Low-key photography is very adept at accentuating the shape of a subject. When picking out your subject matter, think about the edges of your subject and its form when setting up your lighting and background.
Even landscape photographers can create low-key photography.
When looking for low-key opportunities in landscape work keep in mind the following:
√ Some of the best opportunities will present themselves either right before or right after a storm.
√ You will also find opportunities at sunset and sunrise, especially in backlighting scenarios.
√ A cloudy sky, with breaks in the density, is usually essential to create dark or black tones within the sky.
√ Most landscape photography will require some post-processing steps to solidify the low-key effect.
Key Thought: The screenshot above provides you with the following information.
The yellow square is where I placed my cursor to show you the RGB numbers, as indicated at the upper right red arrow.
This area appears black.
However, notice that the numbers are hovering in the high 20s and low 30s. If that area were absolute black, the numbers would read 0,0,0.
In low-key photography, you don’t want the majority of the black or dark areas to become that dense.
The very darkest black area can be 0,0,0 (clipped), but I prefer 8,8,8, and that would be in a non-important area- away from the subject as indicated by the yellow ovals.
An expansive black area, like the background in the shot of the model, should read between 12,12,12 and 50,50,50. The mind registers this area as black, and the setting doesn’t block up the shadows.
The smaller red arrow points to the brightest spot within the photograph.
Two important points are evident here. Your brightest area needn’t be absolute white, but it should be close to that in tone.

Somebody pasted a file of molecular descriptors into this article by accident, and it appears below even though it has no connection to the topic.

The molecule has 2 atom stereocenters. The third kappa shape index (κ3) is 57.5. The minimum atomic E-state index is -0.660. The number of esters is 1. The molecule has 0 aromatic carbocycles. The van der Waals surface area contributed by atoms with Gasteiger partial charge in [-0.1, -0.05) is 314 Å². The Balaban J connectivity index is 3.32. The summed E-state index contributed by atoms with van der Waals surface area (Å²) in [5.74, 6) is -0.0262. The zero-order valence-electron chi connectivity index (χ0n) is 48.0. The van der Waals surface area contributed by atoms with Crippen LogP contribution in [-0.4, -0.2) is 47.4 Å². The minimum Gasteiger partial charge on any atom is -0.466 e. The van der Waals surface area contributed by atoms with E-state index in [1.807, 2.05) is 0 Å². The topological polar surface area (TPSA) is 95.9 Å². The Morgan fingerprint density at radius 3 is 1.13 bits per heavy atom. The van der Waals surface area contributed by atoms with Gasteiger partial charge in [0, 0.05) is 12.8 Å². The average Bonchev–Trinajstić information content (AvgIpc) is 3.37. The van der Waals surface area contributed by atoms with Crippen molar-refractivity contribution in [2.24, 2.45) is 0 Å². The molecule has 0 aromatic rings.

Absolute white registers in RGB as 255,255,255. The area on the shoulder reads 228, 221, 204.
Ideally, you want the brightest region to be above 200 and below 255.
I also want to point out that the bright area on the shoulder isn’t exactly where the eyes are supposed to come to rest.
But it’s very close to the face, which is the ultimate stopping point. In this case, the shoulder serves as a focal point to the face.
The landscape photo that we viewed previously was very close to a low-key image as it was shot.
However, post-processing helps to firmly kick it into the genre.
The original is on the left, and the post-processed version is on the right.
Key Thought: For low-key photography, post-processing with the adjustment brush is your most significant and best friend. It allows you to locally finesse the various tones within your picture.
In the above screenshot, each pin represents a localized adjustment that helped bring this photo closer to a truer low-key representation.
The upper left red arrow indicates where you can find the Adjustment Brush in the Adobe ACR workspace.
From the screenshot take notice of the following:
• Only a small -0.10 global exposure adjustment was made.
• The red arrows on the left show a small amount of black clipping (0,0,0) in an unimportant area, which we discussed earlier.
• The final red arrow indicates the brightest area in the frame at the top of the mountain peak.
Let’s look at that bright area more closely.
The brightest highlight area reads 230,223,206. This means that this area isn’t absolute white.
Why is that you might ask – it looks like it should be absolute white.
Rarely does a highly noticeable absolute white or absolute black area look good in a photo.
For example, if that area were absolute white, it would look unnatural. The subdued lighting that was present would not create absolute white.
Remember: You want the brightest area of a low-key photograph to be the final resting spot, or very near the final resting spot. The brightest spot should read above 200 but less than 255. Keep an eye towards realism!
But what about the camera gear?
You can produce low-key photography with any camera.
Simply assemble the necessary elements:
√ A dark background
√ A subject that is mostly dark or black tones
√ A single light source that offers some aspect of a controlled lighting beam
√ Some flags are helpful
√ A simple post-processing tool
Even free smartphone apps like Snapseed can work for post-processing.
How about some final Inspiration?
About the Author:
Kent DuFault is an author and photographer with over 35 years of experience. He’s currently the director of content at the online photography school, Photzy.com